The final section encompasses movies from the 1960s forward. While the section appears small, it is important to note that Basinger incorporates modern movie examples throughout the book whenever appropriate. With social change, marriage was no longer an expected state of the human experience. Women, the primary target of the marriage movie, were not interested in the institution. The genre declined as filmmakers avoided the financially unsound subject. When a marriage movie was made, the characters often debated or discussed the institution--an ongoing trend which Basinger coins "the therapy session." There are movies, however, that continue to follow the old formulas. Analyzing one of the examples, Mr. and Mrs. Smith (2005), Basinger observes, "As is always the case, marriage is destroyed and restored, shown to be unworkable, and then worked out" (343). On the flip side, the author takes note of an emerging theme in current movies, one in which there is "no resolution, no closure, no reassurance, and finally, no explanation" (358). She predicts that this will be the future of the marriage movie.

~ ~ ~

Basinger's book is conversational in tone. As such, there are quick asides throughout, often humorous in nature. For example, regarding the perfect "older" husband during the studio system: 
He was rich, he gave you everything, he solved all your problems--and then he died and got out of your way so you could marry a really hot guy. (115 in footnote) 
Describing the plot of The Egg and I:
They set out in his car, and as they drive farther and farther up into the thickly wooded hills on their way to their new home, the goat they are bringing with them eats her new hat. (Every woman in the audience immediately knows that this hat thing is a terrible omen.) (124)
These comments do not take away from the book as she does not veer off the path for long. In fact her quips are often located in parentheses or footnotes. If the reader prefers a more straightforward read, the comments can be avoided altogether. However, in my opinion, they add flavor, a personal touch to her book.

On her quest to document the history of marriage in movies, Basinger describes hundreds of films from the silents to modern day. Everyone who reads her book should walk away with a few new films to view. (As I write, I have two films waiting on my DVR--one new and one I wish to revisit after reading her take on it.) Basinger also includes a brief analysis of TV marriage sitcoms in her book, so readers might come away with a new sitcom to check out as well.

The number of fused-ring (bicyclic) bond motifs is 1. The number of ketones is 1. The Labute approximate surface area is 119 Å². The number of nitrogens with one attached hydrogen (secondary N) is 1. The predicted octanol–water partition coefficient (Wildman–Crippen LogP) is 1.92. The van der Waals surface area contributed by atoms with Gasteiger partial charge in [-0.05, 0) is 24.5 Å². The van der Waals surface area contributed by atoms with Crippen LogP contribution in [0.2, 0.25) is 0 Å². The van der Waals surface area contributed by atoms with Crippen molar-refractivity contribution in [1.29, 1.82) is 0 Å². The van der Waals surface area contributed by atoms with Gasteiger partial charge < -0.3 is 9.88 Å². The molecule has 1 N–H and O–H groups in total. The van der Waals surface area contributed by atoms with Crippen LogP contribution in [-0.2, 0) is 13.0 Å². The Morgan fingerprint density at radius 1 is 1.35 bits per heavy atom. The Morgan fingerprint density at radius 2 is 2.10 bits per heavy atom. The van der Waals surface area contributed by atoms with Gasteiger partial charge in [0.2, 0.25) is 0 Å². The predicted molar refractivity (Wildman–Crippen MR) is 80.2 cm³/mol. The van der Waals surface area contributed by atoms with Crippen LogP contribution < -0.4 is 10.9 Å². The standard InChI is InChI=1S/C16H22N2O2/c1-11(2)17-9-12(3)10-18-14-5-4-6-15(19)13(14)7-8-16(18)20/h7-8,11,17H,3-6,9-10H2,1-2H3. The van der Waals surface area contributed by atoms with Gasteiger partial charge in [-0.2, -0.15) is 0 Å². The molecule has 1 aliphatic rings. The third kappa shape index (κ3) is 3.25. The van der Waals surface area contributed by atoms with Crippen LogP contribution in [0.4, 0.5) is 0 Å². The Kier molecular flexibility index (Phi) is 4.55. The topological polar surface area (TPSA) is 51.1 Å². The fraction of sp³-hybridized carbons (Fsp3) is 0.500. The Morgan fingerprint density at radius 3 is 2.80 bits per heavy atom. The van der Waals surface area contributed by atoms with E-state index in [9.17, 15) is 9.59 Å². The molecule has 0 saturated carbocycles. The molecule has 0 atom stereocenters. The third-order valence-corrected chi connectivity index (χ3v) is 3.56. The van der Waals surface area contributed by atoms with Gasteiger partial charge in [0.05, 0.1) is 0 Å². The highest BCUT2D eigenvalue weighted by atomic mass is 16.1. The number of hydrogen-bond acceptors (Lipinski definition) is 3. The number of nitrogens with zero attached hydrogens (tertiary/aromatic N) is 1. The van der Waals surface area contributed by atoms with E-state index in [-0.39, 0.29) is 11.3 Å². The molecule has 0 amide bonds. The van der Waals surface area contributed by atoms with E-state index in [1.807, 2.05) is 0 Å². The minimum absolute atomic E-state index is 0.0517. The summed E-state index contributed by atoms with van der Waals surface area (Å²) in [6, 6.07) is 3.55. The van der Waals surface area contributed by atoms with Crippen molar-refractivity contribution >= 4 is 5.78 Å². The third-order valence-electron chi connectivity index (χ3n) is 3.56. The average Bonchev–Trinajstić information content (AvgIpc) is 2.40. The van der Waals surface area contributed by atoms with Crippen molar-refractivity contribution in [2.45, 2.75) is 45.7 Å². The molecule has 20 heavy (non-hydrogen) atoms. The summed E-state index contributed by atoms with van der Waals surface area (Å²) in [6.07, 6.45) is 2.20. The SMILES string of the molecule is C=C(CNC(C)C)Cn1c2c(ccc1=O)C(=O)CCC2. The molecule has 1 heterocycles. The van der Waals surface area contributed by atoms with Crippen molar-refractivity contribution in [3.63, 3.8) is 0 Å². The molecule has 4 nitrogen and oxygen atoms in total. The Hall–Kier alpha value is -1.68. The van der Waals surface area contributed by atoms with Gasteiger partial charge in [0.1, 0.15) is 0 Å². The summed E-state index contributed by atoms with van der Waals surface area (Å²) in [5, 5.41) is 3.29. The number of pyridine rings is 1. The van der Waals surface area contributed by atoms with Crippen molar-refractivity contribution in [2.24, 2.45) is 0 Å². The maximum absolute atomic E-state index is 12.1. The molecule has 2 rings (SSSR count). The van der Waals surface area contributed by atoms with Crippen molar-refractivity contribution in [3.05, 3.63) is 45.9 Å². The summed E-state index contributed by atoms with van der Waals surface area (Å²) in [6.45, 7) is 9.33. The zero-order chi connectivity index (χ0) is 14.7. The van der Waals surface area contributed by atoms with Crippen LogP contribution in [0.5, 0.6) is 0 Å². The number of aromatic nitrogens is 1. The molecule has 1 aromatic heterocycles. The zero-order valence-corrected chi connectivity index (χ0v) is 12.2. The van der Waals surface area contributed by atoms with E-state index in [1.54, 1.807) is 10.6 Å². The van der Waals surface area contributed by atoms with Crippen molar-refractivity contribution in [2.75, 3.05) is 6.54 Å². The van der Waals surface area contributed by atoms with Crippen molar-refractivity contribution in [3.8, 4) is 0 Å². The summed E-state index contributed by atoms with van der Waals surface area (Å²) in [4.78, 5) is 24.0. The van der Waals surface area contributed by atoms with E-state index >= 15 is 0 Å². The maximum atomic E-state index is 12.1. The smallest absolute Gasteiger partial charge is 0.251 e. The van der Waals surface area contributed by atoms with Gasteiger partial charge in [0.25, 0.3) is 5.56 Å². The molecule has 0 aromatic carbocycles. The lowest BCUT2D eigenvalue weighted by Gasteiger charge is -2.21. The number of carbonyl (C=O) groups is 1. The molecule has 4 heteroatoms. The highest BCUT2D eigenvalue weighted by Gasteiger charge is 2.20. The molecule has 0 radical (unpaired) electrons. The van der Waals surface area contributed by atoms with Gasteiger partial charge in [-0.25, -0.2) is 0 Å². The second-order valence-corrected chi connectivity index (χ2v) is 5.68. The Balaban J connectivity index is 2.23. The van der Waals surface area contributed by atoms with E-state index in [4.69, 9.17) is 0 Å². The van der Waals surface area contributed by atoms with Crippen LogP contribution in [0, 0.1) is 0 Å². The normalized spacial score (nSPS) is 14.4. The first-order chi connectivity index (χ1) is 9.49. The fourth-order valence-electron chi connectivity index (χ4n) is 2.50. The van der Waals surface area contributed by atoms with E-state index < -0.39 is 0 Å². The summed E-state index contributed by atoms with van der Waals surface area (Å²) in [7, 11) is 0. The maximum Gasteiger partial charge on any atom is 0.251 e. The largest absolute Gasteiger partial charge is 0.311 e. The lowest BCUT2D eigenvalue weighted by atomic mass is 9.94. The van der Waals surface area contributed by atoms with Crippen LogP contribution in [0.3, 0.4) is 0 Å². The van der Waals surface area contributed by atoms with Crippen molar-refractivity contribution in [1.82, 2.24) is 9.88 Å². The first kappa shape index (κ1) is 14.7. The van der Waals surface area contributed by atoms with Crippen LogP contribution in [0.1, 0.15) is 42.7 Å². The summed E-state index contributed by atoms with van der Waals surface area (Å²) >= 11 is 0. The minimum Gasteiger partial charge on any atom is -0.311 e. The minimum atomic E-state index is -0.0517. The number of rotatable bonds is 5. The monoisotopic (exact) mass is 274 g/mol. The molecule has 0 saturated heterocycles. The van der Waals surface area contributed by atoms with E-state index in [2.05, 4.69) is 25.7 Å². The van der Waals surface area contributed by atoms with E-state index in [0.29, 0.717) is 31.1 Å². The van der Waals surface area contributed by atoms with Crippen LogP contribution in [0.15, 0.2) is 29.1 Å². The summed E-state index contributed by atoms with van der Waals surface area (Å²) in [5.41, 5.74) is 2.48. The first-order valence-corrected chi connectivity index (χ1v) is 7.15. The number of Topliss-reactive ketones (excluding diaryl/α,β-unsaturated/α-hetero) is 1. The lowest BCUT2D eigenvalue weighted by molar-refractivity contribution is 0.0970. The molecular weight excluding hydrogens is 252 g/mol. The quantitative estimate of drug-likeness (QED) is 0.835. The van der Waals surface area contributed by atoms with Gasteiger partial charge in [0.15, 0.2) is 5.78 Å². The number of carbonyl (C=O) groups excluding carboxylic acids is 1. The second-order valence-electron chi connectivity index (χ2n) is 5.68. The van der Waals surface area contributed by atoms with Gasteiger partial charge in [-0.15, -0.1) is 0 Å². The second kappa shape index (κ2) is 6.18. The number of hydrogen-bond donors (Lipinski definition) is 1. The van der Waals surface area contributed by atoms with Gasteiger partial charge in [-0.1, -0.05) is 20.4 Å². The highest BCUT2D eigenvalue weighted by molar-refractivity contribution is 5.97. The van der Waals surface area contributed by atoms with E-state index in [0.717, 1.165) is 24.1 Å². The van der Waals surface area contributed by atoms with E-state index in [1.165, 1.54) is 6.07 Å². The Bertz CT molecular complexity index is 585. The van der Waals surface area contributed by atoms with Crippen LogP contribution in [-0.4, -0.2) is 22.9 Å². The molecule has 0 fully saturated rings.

~ ~ ~

In addition to reading I Do and I Don't, individuals may be able to take a free course on the subject from Basinger via Coursera (the class has been offered the past two years, no information on when it will be offered in the future). Those who have taken the course will most likely be bored by the book as much of the lecture follows the text word for word. If you read the book first, the bonus of taking the course would be the opportunity to hear and see Basinger (lectures are prerecorded), view clips of a few movies she describes in the book, and discuss the films with other students who are taking the course. The course is not graded, so it is a low pressure environment.
Work Cited

Basinger, Jeanine. I Do and I Don't: A History of Marriage in the Movies. New York: Alfred A. Knoff, 2012. Print. 

This review is part of the 2015 -

Hosted by Raquel at Out of the Past Blog

Wednesday, July 15, 2015

Brunettes, Blondes, Disability, & Questions Out of the Past

I have long heard this film's praises which is why I added it to my 10 movies to see in 2015 list. Out of the Past (1947) turned out to be quite a treat. It almost seems morbid to say that with all the deaths in the movie, but you've got to appreciate a film that keeps you on your toes. 

I purposely avoided movie reviews and synopses so I could view the film with fresh eyes. I knew it was a noir and was fairly confident the brunette was going to double-cross the men. (I've watched The Maltese Falcon. I know to watch out for those sneaky brunettes...) Sure enough, the brunette is beautiful, but deadly. Her wardrobe is stunning and her role the juicier of the two female parts. 

The Brunette/Femme Fatale, Kathie Moffat (Jane Greer), in three of her gorgeous outfits

In contrast, the blonde, who plays little more than an audience surrogate (basic purpose: listen to the Mitchum character's past), is plain, but virtuous. She is the one we are to emulate. Go ahead and fall for the mysterious stranger, just don't marry him. 

The Blonde and not-so-glamorous Ann Miller (Virginia Huston)

The stranger in question is Jeff Bailey (Robert Mitchum), who fights the good fight, but in the end makes the noble sacrifice expected of characters who must atone for sins of a past life. In this case, Jeff gives up the [blonde] woman he loves. And the catalyst for the events? Whit Sterling, a wealthy gambler played by Kirk Douglas, making the leading three a cleft-chinned bunch: 

Robert Mitchum ~ Jane Greer ~ Kirk Douglas

The movie has the standard set of supporting characters: the gambler's tough sidekick (Joe - played by Paul Valentine), the detective's partner (Steve Brodie), the sly secretary (Rhonda Fleming).  

Dickie Moore - Source